Congratulations Kirsty Lillico for winning the Parkin Drawing Prize this year for her work State Block, and to the judges for selecting a work that challenges the idea of what a drawing constitutes. I also take my hat off to Chris Parkin for giving artists a platform to test ideas and showcase their work. The prize money’s not bad either!
This year’s Parkin Drawing Prize has garnered the usual mix of reviews (both positive and negative) on social media, via word of mouth and through other channels as well. I’m all for opening up a dialogue, debating and voicing opinions, it’s healthy and critical analysis can often benefit the artist in the development of their work and practice. Then there’s the “other” feedback, banal comments and verbal tripe that lacks any constructive substance. I think it’s important a few things be said that the internet trolls and disser’s out there need to take onboard.
It takes courage for an artist to put their work out into the public arena, especially if it challenges conventions and mainstream thinking. Artists pour a lot of angst, passion and energy into their work, investigating and researching directions rigorously. Often the subject matter can be personal and revealing, but whether this is conveyed in an obvious or covert manner is up to the artist. Visitors to the Parkin Drawing Prize exhibition (on at the Academy Galleries in Wellington) will notice there isn’t much – if any – support material to accompany the artworks, it’s more about what’s in front of you than what’s behind the work. But rest assured, there usually is a backstory and solid reasoning behind every work that is worth the time to unravel. To have your work exhibited for all to critique, without explanation is daunting for an artist, but at the same time, it can be liberating. This lack of additional information is good and bad, it does make it harder for the viewer to fully understand the artist’s intention and thinking behind a work, but being free to make your own mind up, without the influence of the artist nattering in your ear is important too. The selection panel and judges of the Parkin Drawing Prize may have had some support material to base their decisions on, so they do have an advantage over the casual observer, but being made up of industry experts, including curators, art dealers and artists, their decision on who and what denotes a winner, wouldn’t be based on controversy or on a whim, at least I doubt it? Whether you like a work or not is beside the point, but if it leaves an impression, pushes and prods, annoys and niggles, makes you angry, confused or brings forth any other kind of emotion, I'd be happy with that.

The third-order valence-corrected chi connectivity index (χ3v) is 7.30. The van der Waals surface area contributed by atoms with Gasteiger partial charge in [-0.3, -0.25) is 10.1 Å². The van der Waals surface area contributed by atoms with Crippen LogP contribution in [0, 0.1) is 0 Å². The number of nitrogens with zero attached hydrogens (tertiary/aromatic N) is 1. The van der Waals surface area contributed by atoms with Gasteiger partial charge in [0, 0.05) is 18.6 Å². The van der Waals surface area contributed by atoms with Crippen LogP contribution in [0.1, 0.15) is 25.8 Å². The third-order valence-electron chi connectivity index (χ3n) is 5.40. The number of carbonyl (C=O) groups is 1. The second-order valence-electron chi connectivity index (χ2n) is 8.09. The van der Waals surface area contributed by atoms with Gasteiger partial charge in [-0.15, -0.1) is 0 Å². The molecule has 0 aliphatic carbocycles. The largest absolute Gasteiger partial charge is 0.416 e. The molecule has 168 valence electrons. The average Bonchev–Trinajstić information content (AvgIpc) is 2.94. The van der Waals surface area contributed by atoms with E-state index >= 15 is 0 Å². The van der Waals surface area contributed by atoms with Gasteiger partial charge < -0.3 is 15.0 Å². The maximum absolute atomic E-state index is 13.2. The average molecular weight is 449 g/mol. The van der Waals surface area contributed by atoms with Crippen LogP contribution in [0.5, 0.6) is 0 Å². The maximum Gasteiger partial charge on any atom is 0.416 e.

Everyone is entitled to an opinion, but I challenge those out there who go by first impressions and are swayed by general consensus, to push the boat out, take off the floaties and dive into the deep end, remove those safety goggles and think not “what the fuck”, but why? You might just surprise yourself and learn something new in the process? Also, for artists stuck in a rut with their work, step out of your comfort zone and try something different, don't do work you think will please people or that will look good on a living room wall, do it for yourself.
On that note, I leave a parting gift, the making of my submission for this year’s Parking Drawing Prize (Love marks – The Glendavar Street session), I didn’t do it alone, in fact, I didn’t really do it at all.
Artist statement for Love marks – The Glendavar Street session
Love is a complicated thing. This four-letter word maybe small, but its meaning and interpretation is great. There’s first love, true love, erotic love, forbidden love, self love, unconditional love, tough love, enduring love, everlasting love, love for music, love for cars, love for cheesecake, the language of love…like I said, it’s a complicated thing. Love marks – The Glendavar Street session explores a love that has a myriad of loves all wrapped up in one. A push/pull kind of love that has excitement sitting right alongside anger and balancing unpredictably on top of joy. The performance recording and carbon transfer captured as a result of this love is raw, honest and at times a little spooky, but gives the viewer an alternative reading of the traditional interpretation of love.